Monthly Archives: April 2011

New on the SciAm Guest Blog

Yesterday at the Scientific American Guest Blog:

Too Hard For Science? David Brin – Raising Animals to Human Levels of Intelligence By Charles Q. Choi

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New posts on the SciAm Guest Blog

There are two new posts on the Scientific American Guest Blog:

Animal emotion: When objectivity fails by Kristina Bjoran.

Superfetation: Pregnant while already pregnant by Khalil A. Cassimally.

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New posts on the SciAm Guest Blog

Two new posts on the Scientific American Guest Blog.

First, today, Man discovers a new life-form at a South African truck stop By Rob Dunn

And yesterday: Too Hard for Science? A digital panopticon By Charles Q. Choi.

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Open Laboratory 2011 – submissions so far

The submission form for the 2011 edition of Open Lab is now open. Any blog post written since December 1, 2010 is eligible for submission.

We accept essays, stories, poetry, cartoons/comics, original art.

Once you are done submitting your own posts, you can start looking at the others’, including on aggregators like ScienceSeeker.org, Scienceblogging.org and Researchblogging.org.

As I always do, I will keep posting the full list of submitted entries once a week until the deadline – see the listing under the fold.

You can buy the last five annual collections here. You can read Prefaces and Introductions to older editions here.

Help us spread the word by displaying these badges (designed by Doctor Zen:

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Two new posts on the SciAm Guest Blog

As I was traveling, I did not have the time to post about this at the time, but there were two posts on the Scientific American Guest Blog on Friday:

Trains, nukes, marriage, and vaccines (and anything else): Why the facts don’t matter By David Ropeik.

Too Hard for Science? Philip Zimbardo–creating millions of heroes By Charles Q. Choi.

As always: read, comment, share…

A couple of Big Announcements about The Open Laboratory

First Big Announcement:

The first couple of reviews of the 2010 anthology are now out: by Dr. Alistair Dove at Deep Sea News and by Ariel Carpenter at USC News. Check them out. If you have read the book and have a place to publish a review, we’ll appreciate it – just send us the link.

Second Big Announcement:

I am very excited to announce the Guest Editor for the 2011 – a good friend, a marvelous writer, and a great blogger: Jennifer Ouellette (blog, Twitter). I am looking forward to working with Jennifer over the course of the year to produce the best anthology yet!

Third Big Announcement:

After five years of self-publishing the book with Lulu.com, the Open Laboratory now has a real publisher! Yes!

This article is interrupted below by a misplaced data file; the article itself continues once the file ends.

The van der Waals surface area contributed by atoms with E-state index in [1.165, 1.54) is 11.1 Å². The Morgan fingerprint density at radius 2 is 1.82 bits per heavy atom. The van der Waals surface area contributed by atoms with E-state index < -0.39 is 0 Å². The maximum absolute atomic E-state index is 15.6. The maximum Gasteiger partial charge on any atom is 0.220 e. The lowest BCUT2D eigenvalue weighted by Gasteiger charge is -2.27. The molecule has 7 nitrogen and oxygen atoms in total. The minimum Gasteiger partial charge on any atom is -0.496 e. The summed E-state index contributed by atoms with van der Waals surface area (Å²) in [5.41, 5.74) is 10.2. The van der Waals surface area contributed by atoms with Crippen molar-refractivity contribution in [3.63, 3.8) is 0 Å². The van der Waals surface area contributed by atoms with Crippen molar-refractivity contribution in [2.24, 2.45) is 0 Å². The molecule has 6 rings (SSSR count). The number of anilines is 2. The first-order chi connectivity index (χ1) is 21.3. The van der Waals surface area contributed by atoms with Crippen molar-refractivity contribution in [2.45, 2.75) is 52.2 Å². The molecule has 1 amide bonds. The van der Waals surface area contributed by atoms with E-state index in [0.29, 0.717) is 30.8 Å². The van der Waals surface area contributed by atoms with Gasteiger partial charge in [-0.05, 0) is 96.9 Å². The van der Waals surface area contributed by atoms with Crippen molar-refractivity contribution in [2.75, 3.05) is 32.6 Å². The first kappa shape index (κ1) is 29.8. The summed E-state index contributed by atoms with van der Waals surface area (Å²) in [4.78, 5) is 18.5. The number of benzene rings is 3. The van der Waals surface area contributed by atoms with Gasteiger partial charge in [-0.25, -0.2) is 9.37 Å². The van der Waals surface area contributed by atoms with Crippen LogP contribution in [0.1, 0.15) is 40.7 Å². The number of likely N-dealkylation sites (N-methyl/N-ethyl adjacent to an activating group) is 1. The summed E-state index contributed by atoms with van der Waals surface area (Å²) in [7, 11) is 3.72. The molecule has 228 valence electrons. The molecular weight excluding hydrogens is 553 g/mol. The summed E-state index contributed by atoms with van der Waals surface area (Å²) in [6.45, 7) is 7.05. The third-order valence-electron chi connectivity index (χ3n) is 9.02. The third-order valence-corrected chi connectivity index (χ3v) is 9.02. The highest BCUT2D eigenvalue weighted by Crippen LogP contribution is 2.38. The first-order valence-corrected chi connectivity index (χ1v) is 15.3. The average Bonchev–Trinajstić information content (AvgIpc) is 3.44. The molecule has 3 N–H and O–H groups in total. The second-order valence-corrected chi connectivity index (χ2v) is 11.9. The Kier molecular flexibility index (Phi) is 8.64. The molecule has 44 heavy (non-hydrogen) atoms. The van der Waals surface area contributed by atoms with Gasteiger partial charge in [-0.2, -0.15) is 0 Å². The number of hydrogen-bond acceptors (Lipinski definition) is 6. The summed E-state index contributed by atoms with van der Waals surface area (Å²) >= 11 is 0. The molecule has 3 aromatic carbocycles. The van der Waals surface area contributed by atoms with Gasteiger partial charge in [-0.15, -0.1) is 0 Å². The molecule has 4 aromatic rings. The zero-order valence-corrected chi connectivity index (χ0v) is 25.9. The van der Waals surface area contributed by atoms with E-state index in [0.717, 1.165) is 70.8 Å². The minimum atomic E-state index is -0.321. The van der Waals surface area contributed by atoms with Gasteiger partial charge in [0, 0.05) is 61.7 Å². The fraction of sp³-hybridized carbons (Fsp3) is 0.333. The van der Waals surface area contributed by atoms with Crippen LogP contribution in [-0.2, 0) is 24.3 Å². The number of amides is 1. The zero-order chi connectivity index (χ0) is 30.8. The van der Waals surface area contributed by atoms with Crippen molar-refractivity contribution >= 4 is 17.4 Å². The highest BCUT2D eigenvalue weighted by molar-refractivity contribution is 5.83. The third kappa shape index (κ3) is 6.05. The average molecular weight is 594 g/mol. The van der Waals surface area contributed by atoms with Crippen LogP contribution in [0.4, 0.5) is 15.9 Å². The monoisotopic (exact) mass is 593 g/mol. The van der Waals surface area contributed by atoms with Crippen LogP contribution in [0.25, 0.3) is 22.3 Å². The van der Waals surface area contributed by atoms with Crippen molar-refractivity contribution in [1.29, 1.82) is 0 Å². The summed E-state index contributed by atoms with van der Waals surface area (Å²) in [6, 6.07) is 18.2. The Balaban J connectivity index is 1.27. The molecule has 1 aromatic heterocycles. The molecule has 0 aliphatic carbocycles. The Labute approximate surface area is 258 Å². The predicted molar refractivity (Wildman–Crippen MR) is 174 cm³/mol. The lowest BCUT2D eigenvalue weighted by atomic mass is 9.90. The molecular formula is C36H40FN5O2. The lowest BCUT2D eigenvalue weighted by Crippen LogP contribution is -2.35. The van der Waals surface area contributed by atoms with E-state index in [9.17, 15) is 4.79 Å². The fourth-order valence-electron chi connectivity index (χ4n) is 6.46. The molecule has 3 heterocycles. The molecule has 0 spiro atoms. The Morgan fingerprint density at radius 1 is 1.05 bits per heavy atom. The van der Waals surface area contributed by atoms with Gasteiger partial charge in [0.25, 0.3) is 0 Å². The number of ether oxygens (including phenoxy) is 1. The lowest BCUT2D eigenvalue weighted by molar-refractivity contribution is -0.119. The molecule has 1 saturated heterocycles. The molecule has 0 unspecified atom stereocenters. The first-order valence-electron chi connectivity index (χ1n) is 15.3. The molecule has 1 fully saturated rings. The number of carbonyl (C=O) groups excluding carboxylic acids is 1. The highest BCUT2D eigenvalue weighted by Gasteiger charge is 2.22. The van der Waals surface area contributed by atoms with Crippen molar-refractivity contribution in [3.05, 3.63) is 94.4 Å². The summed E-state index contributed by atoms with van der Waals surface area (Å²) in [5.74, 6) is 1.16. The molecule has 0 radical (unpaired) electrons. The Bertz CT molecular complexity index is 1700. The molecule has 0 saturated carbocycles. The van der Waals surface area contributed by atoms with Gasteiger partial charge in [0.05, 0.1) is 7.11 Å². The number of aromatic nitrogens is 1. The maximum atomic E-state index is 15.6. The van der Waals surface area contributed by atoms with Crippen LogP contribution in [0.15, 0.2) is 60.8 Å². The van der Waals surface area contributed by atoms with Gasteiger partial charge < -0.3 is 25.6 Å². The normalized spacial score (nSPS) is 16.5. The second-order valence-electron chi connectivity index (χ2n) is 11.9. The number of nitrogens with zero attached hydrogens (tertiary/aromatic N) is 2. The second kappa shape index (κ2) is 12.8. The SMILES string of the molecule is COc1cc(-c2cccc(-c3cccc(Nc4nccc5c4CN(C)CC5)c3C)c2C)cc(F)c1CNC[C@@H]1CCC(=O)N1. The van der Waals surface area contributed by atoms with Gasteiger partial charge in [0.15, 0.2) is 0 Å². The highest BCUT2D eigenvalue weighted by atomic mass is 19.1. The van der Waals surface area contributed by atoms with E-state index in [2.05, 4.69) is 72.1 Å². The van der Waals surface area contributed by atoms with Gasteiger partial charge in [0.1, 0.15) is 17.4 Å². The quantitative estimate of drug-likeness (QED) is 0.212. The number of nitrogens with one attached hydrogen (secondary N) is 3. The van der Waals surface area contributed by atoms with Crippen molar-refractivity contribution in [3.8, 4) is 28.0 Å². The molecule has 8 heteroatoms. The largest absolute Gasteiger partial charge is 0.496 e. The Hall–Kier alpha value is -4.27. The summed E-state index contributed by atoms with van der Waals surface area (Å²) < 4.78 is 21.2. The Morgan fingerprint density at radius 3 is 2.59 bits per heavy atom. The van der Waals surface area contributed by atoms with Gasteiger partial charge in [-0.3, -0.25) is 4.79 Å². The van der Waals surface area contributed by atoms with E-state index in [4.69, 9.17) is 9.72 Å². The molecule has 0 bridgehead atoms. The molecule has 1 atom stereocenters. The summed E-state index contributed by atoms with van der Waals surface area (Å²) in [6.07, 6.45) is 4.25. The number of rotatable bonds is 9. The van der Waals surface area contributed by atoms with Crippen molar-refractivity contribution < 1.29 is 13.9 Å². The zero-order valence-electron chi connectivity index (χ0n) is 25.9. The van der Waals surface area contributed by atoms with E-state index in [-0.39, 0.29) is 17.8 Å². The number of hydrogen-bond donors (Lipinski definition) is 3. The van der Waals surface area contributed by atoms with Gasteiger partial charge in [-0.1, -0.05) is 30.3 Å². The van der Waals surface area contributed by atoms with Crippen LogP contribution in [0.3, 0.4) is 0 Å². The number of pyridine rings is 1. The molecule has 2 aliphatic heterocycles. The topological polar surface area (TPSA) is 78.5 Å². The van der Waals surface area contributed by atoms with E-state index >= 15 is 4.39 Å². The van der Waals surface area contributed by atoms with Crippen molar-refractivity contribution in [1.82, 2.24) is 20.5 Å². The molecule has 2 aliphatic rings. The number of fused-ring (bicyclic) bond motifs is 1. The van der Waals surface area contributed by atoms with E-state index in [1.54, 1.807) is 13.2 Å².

I am happy to announce that the sixth anthology will be published by Scientific American Books, an imprint of Farrar, Straus and Giroux. Both Scientific American and Farrar, Straus and Giroux are part of the same publishing empire – McMillan – so this is a natural marriage between the two.

Jennifer Ouellette and I will work closely with Amanda Moon, Book Editor at Scientific American and Senior Editor at Farrar, Straus and Giroux, on producing the next volume.

What does this mean, and what will change?

The first phase of the production of the book will remain the same. You will keep submitting your own and other bloggers’ work via the same submission form. I will keep posting the growing list of submissions every Monday morning.

At the end of the year, some time in December, we’ll close the submission form as we always do. Jennifer will devise the judging methodology and will ask a group of bloggers, writers and scientists to serves as judges, to help us go through hundreds of entries at a fast pace. Thus the crowdsourced, community aspects of the book will remain intact.

Once the final decisions have been made and 50 essays, one cartoon and one poem are chosen for the inclusion in the book, Jennifer, Amanda and I will work closely with the authors to edit, copyedit and proofread the entries until they are in a perfectly publishable form (but without losing the webby ‘feel’). Then the project will get turned over to the professionals for design, typesetting and marketing – the aspects of publishing that were always the hardest for us to do as amateurs until now. Also, though Open Laboratory is a brand in our small circles (and quite popular there – see #openlab hashtag on Twitter), we may need to change its name to something more broadly marketable – but that is far from final yet, more information to come later.

This process lasts a little bit longer when done professionally, so we expect the book not to get published early in the year as before, but rather in early Fall, perhaps September, just before people start shopping for the holidays.

It took five years to find the publisher for this project, and it has finally happened, mainly due to continuous and strong support of the community – yes, that’s you. And I should not forget to mention the help of people most closely involved in the project over the years – the past Guest Editors Reed Cartwright, Jenny Rohn, Scicurious and Jason G. Goldman, the LaTeX guru Blake Stacey and, person without whom this idea would not have even been hatched – Anton Zuiker.

I am very, very happy with these developments and am looking forward to working on it over the next year, and hopefully into the future.

New post on the SciAm Guest Blog

You should read Should everyone have access to lifesaving medicines? by David Ng on the SciAm Guest Blog today. Important stuff.